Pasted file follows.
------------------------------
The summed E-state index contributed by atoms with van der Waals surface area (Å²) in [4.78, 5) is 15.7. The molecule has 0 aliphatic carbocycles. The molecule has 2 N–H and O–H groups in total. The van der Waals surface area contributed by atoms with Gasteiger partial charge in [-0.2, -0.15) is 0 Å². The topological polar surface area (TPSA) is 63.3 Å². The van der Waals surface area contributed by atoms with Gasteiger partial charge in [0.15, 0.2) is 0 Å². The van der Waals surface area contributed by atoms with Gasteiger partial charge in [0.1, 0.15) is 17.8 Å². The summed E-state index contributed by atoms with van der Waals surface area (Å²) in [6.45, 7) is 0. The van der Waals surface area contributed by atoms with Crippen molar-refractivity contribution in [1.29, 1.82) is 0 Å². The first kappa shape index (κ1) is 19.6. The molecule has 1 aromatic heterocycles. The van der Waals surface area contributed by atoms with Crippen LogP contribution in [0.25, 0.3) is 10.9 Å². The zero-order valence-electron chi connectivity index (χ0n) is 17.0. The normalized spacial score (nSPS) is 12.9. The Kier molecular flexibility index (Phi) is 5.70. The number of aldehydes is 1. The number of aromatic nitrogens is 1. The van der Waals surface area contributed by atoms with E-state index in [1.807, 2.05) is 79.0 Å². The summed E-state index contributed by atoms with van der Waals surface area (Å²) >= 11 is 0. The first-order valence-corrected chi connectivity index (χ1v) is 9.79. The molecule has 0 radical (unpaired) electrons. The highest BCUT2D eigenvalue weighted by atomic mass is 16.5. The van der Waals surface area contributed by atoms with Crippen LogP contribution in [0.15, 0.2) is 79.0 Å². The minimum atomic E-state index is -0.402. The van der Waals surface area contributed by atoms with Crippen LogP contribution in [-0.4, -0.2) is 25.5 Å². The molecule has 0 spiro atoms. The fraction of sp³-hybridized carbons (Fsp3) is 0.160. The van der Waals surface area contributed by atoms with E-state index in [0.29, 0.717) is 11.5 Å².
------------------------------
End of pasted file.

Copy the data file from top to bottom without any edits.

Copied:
The summed E-state index contributed by atoms with van der Waals surface area (Å²) in [4.78, 5) is 15.7. The molecule has 0 aliphatic carbocycles. The molecule has 2 N–H and O–H groups in total. The van der Waals surface area contributed by atoms with Gasteiger partial charge in [-0.2, -0.15) is 0 Å². The topological polar surface area (TPSA) is 63.3 Å². The van der Waals surface area contributed by atoms with Gasteiger partial charge in [0.15, 0.2) is 0 Å². The van der Waals surface area contributed by atoms with Gasteiger partial charge in [0.1, 0.15) is 17.8 Å². The summed E-state index contributed by atoms with van der Waals surface area (Å²) in [6.45, 7) is 0. The van der Waals surface area contributed by atoms with Crippen molar-refractivity contribution in [1.29, 1.82) is 0 Å². The first kappa shape index (κ1) is 19.6. The molecule has 1 aromatic heterocycles. The van der Waals surface area contributed by atoms with Crippen LogP contribution in [0.25, 0.3) is 10.9 Å². The zero-order valence-electron chi connectivity index (χ0n) is 17.0. The normalized spacial score (nSPS) is 12.9. The Kier molecular flexibility index (Phi) is 5.70. The number of aldehydes is 1. The number of aromatic nitrogens is 1. The van der Waals surface area contributed by atoms with E-state index in [1.807, 2.05) is 79.0 Å². The summed E-state index contributed by atoms with van der Waals surface area (Å²) >= 11 is 0. The first-order valence-corrected chi connectivity index (χ1v) is 9.79. The molecule has 0 radical (unpaired) electrons. The highest BCUT2D eigenvalue weighted by atomic mass is 16.5. The van der Waals surface area contributed by atoms with Crippen LogP contribution in [0.15, 0.2) is 79.0 Å². The minimum atomic E-state index is -0.402. The van der Waals surface area contributed by atoms with Crippen LogP contribution in [-0.4, -0.2) is 25.5 Å². The molecule has 0 spiro atoms. The fraction of sp³-hybridized carbons (Fsp3) is 0.160. The van der Waals surface area contributed by atoms with E-state index in [0.29, 0.717) is 11.5 Å².